“Get in close and have conversations with people. I like to think of it as a really quick interview. You approach them. The most important part is to make sure that the people want to be photographed. And once you have that initial interaction, it should be a playful experience for everyone.”

His favorite events to shoot
“I like shooting bands, especially when you can shoot a band a bunch of times, because it’s almost like you become a member. [You think,] ‘Oh, I know what he’s about to do when he walks through the stage over there,’ and you can get your money shot.”

“Steve Aoki is really fun to shoot because he’s crowd-surfing in a raft and throwing cakes at people.”

“There are some people who have amazing light shows. Deadmau5 has an incredible light show. Boyz Noize too. I just shot him recently. His music and stage setup was huge and ridiculous, but there was something about it that was classy and well-thought-out. All of his samples were triggering the lighting on the stage. It’s nice when the DJ is actually controlling the full experience.”

“I love shooting festivals, too. I actually get more time with artists because everyone is usually staying overnight and hanging out backstage.”

Toca Cielo Hawai'i
Photograph: Filip Wolak

Filip Wolak


Wolak (a Time Out contributor) started in nightlife as a music promoter in Poland in the mid-’90s. His first shoot was a Halloween loft party in Tribeca in 2007. He’s also collaborated with Justin Toca and his themed Toca Cielo events.

His approach
“I am quite a shy person in real life. I never engage the people into my shots—I take them the way they are at that particular moment. I think nightlife is a combination of photojournalism and portrait photography—that’s why I love it so much. I am not giving people the chance to become better looking than they actually are. In nightlife you are getting someone’s personality.”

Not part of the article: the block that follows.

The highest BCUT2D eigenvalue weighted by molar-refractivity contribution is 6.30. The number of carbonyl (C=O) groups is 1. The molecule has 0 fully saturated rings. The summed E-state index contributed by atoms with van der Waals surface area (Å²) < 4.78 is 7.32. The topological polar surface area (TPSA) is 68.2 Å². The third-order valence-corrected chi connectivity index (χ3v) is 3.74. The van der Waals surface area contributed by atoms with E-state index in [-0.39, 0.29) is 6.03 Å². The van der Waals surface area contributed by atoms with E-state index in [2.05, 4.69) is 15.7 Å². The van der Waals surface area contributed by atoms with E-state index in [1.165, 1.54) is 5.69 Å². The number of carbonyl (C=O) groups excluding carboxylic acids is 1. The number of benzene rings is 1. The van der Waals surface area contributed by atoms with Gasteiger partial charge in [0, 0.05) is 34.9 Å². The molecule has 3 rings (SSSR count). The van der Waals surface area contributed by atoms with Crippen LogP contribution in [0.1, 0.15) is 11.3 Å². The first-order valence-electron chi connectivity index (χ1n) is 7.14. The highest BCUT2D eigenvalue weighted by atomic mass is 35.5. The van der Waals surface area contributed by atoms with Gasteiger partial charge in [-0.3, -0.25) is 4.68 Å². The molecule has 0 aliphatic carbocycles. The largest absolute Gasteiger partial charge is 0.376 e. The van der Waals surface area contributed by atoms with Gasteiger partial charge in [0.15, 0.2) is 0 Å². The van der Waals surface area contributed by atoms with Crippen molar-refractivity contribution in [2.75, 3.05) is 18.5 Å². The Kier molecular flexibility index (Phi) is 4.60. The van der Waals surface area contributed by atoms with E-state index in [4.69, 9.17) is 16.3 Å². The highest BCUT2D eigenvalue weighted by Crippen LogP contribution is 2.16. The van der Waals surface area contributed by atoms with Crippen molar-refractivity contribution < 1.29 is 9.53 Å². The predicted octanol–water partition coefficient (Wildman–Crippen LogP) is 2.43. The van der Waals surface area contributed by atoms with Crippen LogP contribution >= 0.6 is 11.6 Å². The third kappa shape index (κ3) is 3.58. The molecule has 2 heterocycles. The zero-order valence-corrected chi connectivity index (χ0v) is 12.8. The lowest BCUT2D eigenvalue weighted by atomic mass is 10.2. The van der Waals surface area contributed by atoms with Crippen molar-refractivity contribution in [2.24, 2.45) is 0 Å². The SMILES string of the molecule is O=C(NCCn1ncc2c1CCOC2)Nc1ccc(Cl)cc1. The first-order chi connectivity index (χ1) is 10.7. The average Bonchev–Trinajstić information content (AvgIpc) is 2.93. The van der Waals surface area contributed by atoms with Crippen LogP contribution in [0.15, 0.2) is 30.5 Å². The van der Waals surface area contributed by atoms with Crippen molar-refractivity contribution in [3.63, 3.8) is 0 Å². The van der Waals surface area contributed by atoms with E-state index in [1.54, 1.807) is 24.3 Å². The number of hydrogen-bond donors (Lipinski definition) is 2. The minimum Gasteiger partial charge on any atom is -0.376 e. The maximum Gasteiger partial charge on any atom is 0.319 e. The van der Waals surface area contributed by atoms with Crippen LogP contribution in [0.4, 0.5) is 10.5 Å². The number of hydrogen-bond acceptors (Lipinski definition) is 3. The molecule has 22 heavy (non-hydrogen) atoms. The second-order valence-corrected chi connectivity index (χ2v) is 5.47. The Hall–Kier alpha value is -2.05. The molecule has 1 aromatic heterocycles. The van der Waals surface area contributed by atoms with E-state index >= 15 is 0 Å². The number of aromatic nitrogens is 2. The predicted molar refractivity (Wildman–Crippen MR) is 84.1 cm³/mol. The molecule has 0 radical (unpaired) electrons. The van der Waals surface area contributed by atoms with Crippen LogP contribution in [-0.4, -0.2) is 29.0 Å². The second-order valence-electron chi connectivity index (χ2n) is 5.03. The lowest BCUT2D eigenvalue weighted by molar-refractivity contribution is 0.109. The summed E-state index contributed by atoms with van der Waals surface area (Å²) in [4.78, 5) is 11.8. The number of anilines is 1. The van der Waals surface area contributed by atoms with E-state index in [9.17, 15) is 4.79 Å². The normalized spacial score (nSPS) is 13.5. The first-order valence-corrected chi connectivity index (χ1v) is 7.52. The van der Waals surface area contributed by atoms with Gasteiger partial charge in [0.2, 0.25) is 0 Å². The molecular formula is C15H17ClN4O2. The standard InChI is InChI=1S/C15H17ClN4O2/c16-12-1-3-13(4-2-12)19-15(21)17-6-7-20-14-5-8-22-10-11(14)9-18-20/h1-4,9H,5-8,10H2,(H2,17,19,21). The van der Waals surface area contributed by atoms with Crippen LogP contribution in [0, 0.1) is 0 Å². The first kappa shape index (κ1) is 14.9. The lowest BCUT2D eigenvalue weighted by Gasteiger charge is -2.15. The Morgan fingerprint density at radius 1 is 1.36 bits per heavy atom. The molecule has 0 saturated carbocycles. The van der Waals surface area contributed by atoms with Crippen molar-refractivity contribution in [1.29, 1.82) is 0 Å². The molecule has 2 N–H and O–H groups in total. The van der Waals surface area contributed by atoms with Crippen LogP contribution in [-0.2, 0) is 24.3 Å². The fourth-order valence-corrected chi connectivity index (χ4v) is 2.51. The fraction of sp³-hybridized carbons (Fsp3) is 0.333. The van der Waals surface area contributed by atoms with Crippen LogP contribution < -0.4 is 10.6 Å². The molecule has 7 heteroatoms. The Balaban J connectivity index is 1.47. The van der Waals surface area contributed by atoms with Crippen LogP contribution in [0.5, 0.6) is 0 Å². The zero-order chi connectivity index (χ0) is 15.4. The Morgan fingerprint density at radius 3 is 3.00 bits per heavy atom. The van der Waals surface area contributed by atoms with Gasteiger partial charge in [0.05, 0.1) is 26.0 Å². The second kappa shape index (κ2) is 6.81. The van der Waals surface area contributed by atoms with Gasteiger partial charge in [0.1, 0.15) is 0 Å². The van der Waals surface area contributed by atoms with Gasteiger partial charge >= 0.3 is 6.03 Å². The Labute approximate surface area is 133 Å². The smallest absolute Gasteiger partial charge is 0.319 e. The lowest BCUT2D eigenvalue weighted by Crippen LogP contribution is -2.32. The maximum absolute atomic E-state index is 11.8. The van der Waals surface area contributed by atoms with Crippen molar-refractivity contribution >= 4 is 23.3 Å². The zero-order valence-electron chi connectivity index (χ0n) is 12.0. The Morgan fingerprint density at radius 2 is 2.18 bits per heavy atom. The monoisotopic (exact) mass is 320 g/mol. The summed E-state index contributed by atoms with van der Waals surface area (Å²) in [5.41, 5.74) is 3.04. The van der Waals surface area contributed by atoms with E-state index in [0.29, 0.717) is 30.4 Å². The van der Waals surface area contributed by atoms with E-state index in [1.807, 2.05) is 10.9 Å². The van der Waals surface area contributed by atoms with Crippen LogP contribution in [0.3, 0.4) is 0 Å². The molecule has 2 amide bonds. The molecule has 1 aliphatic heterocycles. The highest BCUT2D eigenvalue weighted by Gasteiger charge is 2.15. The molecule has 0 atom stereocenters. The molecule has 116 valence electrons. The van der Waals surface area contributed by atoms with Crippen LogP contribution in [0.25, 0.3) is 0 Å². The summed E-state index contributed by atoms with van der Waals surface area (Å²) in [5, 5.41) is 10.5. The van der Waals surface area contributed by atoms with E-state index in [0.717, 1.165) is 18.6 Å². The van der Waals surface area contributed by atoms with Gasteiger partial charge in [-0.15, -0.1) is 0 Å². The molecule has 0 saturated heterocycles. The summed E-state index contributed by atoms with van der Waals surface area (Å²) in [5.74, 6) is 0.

His tips for shooting nightlife
“Experiment, be creative. Know your gear. Try unusual angles and approaches. Get yourself right into the action, close to the people. Read the people you are photographing and find what’s special about them. Understand that hot chicks aren’t the only topic that’s worth shooting. Don’t interfere, unless you think it’s critical for the shot. Ask yourself, why are you doing this—to get social recognition or create art? This one is quite direct, but trust me, 90 percent do it for the recognition.”

His favorite parties to shoot
“I love themed and costume parties. Toca Cielo, Kostume Kult, Love That Fever, Burner stuff. I love outdoor events at dawn, like Governors Island raves, because they bring crazy crowds, but I can only take a little bit of that. I am totally in love with all things Coney Island, as well as burlesque and variety shows.”